Either way, whether as a result of my attitude or running for cable cars (having tried to squeeze too much into a day possibly) I seemed to be always racing, panting, is this a good thing?

 Route ComparisonNW Gully Pointe de Frebouze – Petit Jorasses. The normal route follows the obvious snow gully direct from the snowfield at the bottom. I lead the first pitch over mixed ground in order to negociate the huge snow plug that was blocking the gully. Our route in red, snow plug in white.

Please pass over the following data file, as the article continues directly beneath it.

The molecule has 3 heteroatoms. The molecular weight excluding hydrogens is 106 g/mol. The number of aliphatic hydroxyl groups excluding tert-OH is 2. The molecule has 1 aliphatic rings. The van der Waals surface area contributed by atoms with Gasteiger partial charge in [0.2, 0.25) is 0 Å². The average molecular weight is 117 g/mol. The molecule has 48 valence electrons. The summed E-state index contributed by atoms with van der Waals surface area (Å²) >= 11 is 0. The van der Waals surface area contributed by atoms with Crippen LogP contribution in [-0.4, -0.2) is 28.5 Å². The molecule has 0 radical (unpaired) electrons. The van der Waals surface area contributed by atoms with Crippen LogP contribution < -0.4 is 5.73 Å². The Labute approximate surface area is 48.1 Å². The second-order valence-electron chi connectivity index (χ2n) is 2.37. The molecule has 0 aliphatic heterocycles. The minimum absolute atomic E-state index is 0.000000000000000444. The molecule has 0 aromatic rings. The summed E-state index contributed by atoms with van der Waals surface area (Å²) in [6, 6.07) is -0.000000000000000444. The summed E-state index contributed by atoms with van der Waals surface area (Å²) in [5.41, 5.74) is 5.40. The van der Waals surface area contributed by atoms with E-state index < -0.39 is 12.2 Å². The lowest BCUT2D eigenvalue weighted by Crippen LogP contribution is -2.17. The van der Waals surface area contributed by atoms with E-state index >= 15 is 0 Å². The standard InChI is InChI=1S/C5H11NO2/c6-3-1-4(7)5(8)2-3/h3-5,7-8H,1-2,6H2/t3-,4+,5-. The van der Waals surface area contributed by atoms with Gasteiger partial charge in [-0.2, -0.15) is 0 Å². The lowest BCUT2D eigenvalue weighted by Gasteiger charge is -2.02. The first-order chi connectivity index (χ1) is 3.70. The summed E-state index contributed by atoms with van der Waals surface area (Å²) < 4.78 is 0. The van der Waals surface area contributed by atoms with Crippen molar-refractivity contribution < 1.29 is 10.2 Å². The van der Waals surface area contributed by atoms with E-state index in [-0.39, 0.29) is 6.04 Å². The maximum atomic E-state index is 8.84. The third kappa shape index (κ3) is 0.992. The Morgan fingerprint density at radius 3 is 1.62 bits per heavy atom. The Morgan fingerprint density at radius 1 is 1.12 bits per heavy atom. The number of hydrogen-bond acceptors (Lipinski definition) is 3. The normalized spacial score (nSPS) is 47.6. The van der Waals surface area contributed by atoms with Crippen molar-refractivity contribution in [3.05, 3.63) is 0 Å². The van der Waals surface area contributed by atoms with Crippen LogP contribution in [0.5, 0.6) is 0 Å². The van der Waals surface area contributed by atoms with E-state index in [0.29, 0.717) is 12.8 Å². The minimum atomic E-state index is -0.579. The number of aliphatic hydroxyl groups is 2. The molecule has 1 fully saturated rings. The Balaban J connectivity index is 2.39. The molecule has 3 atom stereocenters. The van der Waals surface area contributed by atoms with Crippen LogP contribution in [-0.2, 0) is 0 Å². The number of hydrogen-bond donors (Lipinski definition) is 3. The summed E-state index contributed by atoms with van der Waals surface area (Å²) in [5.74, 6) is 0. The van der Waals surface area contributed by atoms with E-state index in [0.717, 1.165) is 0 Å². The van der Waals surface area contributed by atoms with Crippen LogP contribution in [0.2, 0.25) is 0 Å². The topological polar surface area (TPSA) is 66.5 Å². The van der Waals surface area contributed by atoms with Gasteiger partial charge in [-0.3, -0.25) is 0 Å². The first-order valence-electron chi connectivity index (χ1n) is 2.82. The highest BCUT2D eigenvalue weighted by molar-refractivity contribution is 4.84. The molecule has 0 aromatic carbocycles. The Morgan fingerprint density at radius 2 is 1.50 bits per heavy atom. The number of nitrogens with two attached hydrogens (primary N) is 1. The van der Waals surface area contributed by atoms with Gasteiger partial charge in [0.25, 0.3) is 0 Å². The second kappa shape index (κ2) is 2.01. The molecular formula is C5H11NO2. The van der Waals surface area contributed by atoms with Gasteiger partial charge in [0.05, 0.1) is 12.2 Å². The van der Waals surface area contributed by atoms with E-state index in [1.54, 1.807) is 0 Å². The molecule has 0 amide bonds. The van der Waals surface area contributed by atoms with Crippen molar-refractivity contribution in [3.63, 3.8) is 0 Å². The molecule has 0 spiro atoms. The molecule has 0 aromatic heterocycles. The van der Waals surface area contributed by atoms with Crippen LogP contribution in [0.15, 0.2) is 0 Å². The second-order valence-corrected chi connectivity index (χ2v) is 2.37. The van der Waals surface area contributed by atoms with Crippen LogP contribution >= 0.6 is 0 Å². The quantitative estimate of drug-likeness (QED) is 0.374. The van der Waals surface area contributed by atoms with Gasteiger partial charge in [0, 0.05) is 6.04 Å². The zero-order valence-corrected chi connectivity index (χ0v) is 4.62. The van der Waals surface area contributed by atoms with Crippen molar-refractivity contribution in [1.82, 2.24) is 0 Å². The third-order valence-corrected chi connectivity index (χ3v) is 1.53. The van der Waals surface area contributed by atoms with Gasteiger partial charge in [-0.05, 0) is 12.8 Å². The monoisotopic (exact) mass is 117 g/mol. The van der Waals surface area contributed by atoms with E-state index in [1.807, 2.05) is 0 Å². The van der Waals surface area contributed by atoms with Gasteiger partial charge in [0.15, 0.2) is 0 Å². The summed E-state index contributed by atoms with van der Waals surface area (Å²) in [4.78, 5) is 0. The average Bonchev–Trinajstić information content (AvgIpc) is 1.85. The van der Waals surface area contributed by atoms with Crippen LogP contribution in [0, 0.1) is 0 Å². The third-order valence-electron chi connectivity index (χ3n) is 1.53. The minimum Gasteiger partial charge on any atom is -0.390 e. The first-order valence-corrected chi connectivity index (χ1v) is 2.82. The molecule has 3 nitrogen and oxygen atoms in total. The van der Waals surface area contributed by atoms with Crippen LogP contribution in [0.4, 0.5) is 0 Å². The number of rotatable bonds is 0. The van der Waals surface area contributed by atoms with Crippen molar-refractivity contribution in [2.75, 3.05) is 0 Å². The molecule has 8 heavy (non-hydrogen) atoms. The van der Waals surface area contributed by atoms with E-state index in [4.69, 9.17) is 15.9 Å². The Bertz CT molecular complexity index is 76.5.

Having said all this, these are not the main reasons that I named this post after the famous Maverick quote. On the morning of the fall, this stupid phrase (after all, we all think Tom Cruise is full of shit now anyway don’t we?) must have gone through my head a few times. We were proper having it that day, in my mind this was the stuff that real adventures were made of. We weren’t sport climbing by following everyone else up the same route with a thousand reports of amazing conditions comforting us. The guides office had told us where the great conditions were, we took that info and made an educated guess on where else might be good. None of the lifts were open so we walked in (for 8 hours the previous day) to an area that none of us had been to before, an area that based on our knowledge no one had climbed in for weeks. We looked up at a wall that none of us knew anything about, saw what looked to be the best line on that day, wondered how we would negotiate the snow plug the size of a house at the bottom of the obvious gully, wondered how hard it would be, stripped our packs down to as light as possible (apart from my now standard 2 kilos of camera) and at 5am the next day we went for it. I felt like a proper alpinist. “The need for speed”? Well, I wanted to make sure I was upholding the pure alpinist style & mantra of “Fast & Light”. On top of this we all had to be back in Chamonix by 7am the next day. I also felt pressure from my partner Mikael who’s youth seemed to make him faster. It may be normal in everyday life to worry what others think of you, but in the mountains it can be dangerous. The mountains expose who you really are, you don’t have a choice on that. Up high in precarious situations I have exposed both good and embarrassing traits in my personality. Hence why I climb.